Dollar USA knocked in rush to quit long bets, UK election awaitedpetar skakalov
The dollar nursed its steepest losses in weeks on Thursday, as the Federal Reserve’s forecast that it would hold rates through 2020 sparked an unwinding of long positions in the greenback.
Investors were also on edge ahead of Sunday’s deadline for a new round of U.S. tariffs on China, and an European Central Bank (ECB) meeting and the UK election later on Thursday.
The dollar hit its lowest in more than a month against the euro at $1.1143 and stayed there, while sterling drifted higher ahead of the election. Against a basket of currencies the dollar sat at a four-month low of 97.038. The Japanese yen held on to overnight gains at 108.55.
“The Fed has basically given the market confirmation that the three rate cuts we’ve had recently are not going to be reversed any time in the next year,” said Stuart Oakley, global head of flow FX at Nomura in Singapore.
“Dollar rates are lower, and they’re going to stay that way for a while,” he said.
Fed Chairman Jerome Powell said the economic outlook for the U.S. was favorable as the central bank announced its decision to hold rates steady, as expected, though forecast only moderate and slowing growth through 2020 and 2021.
New economic projections showed 13 of 17 Fed policymakers foresee no change in interest rates until at least 2021.
Among the biggest winners were the Australian and New Zealand dollars, which soared as shorts scrambled to sell.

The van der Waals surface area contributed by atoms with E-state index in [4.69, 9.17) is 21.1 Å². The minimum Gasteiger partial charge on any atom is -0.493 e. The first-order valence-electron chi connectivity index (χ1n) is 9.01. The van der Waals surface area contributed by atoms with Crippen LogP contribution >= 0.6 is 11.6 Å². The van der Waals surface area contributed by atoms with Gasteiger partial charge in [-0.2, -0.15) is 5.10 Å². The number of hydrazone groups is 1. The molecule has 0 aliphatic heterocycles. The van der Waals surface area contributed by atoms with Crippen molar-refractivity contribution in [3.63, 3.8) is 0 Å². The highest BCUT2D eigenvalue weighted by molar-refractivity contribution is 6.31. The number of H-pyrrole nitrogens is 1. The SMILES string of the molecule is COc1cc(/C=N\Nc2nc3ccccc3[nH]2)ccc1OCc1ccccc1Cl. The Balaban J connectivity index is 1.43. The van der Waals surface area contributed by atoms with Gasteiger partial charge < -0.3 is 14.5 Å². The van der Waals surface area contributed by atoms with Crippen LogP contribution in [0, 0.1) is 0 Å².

The normally somnolent Hong Kong dollar also climbed to a five-month high, with some analysts attributing the gains to profit taking as investors unwound lucrative “carry” trades ahead of the year-end.
Long dollar bets hit a five-month high last week, with bets against the Aussie at a record high.
“At some point even a stable Aussie should eventually be enough for some of those positions to be trimmed,” said Westpac analyst Sean Callow. “But the Aussie’s just declining to collapse … it’s held up better than many would have expected.”
The Aussie added 1% overnight and sat just under a one-month high at $0.6882 on Thursday. The kiwi dollar hovered just below a four-month high hit overnight at $0.6581.
Bond yields also slid after the Fed decision.
Investor focus now shifts to the looming trade deadline, Christine Lagarde’s first meeting at the helm of the ECB, and voting in the British election.
U.S. President Donald Trump is expected to meet with top advisers on Thursday about the tariff deadline, three people familiar with his plans told Reuters. A fourth person familiar with the administration’s thinking said they expected the tariffs to be enforced.
Lagarde is all but certain to keep money taps wide open, but investors will be curious to tune in to her first post-meeting press conference to seek clues about a broader policy revamp that could become the cornerstone of her tenure.
That is due to begin at 1330 GMT. Before then, at 0700 GMT, voting begins in the United Kingdom, where polls have tightened recently but still predict a Conservative victory.
The pound is priced for a Conservative majority that could control parliament and lead Britain out of the European Union at the end of January, and anything short of that could prompt a slide.
The dollar’s weakness helped sterling edge up to $1.3217 on Thursday. Cable’s overnight implied volatility has soared to its highest since the 2016 Brexit referendum.
Voting ends at 2200 GMT, with exit polls and early results likely to flow after that and traders expecting an outcome as early as 0300 GMT on Friday.
“Prices should jump around … with likely sharp reactions as each constituency releases their results,” said Chris Weston, head of research at Melbourne brokerage Pepperstone